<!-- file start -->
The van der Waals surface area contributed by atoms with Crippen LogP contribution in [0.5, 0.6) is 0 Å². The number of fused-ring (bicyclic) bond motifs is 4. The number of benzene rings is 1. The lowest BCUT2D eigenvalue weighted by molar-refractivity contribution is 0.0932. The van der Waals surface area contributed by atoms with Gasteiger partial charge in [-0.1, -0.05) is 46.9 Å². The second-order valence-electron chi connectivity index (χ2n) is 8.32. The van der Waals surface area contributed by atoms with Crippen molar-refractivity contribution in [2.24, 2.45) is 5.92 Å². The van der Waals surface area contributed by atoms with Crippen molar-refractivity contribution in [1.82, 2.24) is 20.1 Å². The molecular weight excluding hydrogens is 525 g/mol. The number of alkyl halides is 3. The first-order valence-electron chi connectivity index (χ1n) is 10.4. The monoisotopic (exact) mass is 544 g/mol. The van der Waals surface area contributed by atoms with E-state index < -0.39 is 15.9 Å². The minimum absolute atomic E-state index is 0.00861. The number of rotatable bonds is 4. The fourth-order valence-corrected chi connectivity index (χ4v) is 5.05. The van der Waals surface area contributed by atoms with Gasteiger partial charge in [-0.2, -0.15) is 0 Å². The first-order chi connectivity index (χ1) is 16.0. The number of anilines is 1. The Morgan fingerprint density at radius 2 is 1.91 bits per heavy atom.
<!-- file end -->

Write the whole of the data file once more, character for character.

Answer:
The van der Waals surface area contributed by atoms with Crippen LogP contribution in [0.5, 0.6) is 0 Å². The number of fused-ring (bicyclic) bond motifs is 4. The number of benzene rings is 1. The lowest BCUT2D eigenvalue weighted by molar-refractivity contribution is 0.0932. The van der Waals surface area contributed by atoms with Gasteiger partial charge in [-0.1, -0.05) is 46.9 Å². The second-order valence-electron chi connectivity index (χ2n) is 8.32. The van der Waals surface area contributed by atoms with Crippen molar-refractivity contribution in [2.24, 2.45) is 5.92 Å². The van der Waals surface area contributed by atoms with Crippen molar-refractivity contribution in [1.82, 2.24) is 20.1 Å². The molecular weight excluding hydrogens is 525 g/mol. The number of alkyl halides is 3. The first-order valence-electron chi connectivity index (χ1n) is 10.4. The monoisotopic (exact) mass is 544 g/mol. The van der Waals surface area contributed by atoms with E-state index < -0.39 is 15.9 Å². The minimum absolute atomic E-state index is 0.00861. The number of rotatable bonds is 4. The fourth-order valence-corrected chi connectivity index (χ4v) is 5.05. The van der Waals surface area contributed by atoms with Gasteiger partial charge in [-0.2, -0.15) is 0 Å². The first-order chi connectivity index (χ1) is 16.0. The number of anilines is 1. The Morgan fingerprint density at radius 2 is 1.91 bits per heavy atom.